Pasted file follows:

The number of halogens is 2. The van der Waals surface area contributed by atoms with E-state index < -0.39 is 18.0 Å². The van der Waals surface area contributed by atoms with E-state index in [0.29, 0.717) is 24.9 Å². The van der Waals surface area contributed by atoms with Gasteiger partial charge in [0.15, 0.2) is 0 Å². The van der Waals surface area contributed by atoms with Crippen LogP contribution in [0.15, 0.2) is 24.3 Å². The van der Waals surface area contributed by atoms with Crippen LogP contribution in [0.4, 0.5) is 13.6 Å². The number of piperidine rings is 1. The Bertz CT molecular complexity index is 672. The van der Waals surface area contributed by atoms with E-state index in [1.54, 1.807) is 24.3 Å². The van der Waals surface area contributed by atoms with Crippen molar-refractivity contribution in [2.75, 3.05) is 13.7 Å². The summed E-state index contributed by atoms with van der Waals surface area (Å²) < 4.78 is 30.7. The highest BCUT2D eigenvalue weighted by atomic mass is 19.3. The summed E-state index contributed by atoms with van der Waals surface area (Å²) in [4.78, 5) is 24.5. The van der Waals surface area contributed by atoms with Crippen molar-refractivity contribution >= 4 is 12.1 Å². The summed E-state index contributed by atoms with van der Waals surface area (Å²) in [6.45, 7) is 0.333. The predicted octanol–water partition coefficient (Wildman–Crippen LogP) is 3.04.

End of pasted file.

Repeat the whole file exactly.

The number of halogens is 2. The van der Waals surface area contributed by atoms with E-state index < -0.39 is 18.0 Å². The van der Waals surface area contributed by atoms with E-state index in [0.29, 0.717) is 24.9 Å². The van der Waals surface area contributed by atoms with Gasteiger partial charge in [0.15, 0.2) is 0 Å². The van der Waals surface area contributed by atoms with Crippen LogP contribution in [0.15, 0.2) is 24.3 Å². The van der Waals surface area contributed by atoms with Crippen LogP contribution in [0.4, 0.5) is 13.6 Å². The number of piperidine rings is 1. The Bertz CT molecular complexity index is 672. The van der Waals surface area contributed by atoms with E-state index in [1.54, 1.807) is 24.3 Å². The van der Waals surface area contributed by atoms with Crippen molar-refractivity contribution in [2.75, 3.05) is 13.7 Å². The summed E-state index contributed by atoms with van der Waals surface area (Å²) < 4.78 is 30.7. The highest BCUT2D eigenvalue weighted by atomic mass is 19.3. The summed E-state index contributed by atoms with van der Waals surface area (Å²) in [4.78, 5) is 24.5. The van der Waals surface area contributed by atoms with Crippen molar-refractivity contribution >= 4 is 12.1 Å². The summed E-state index contributed by atoms with van der Waals surface area (Å²) in [6.45, 7) is 0.333. The predicted octanol–water partition coefficient (Wildman–Crippen LogP) is 3.04.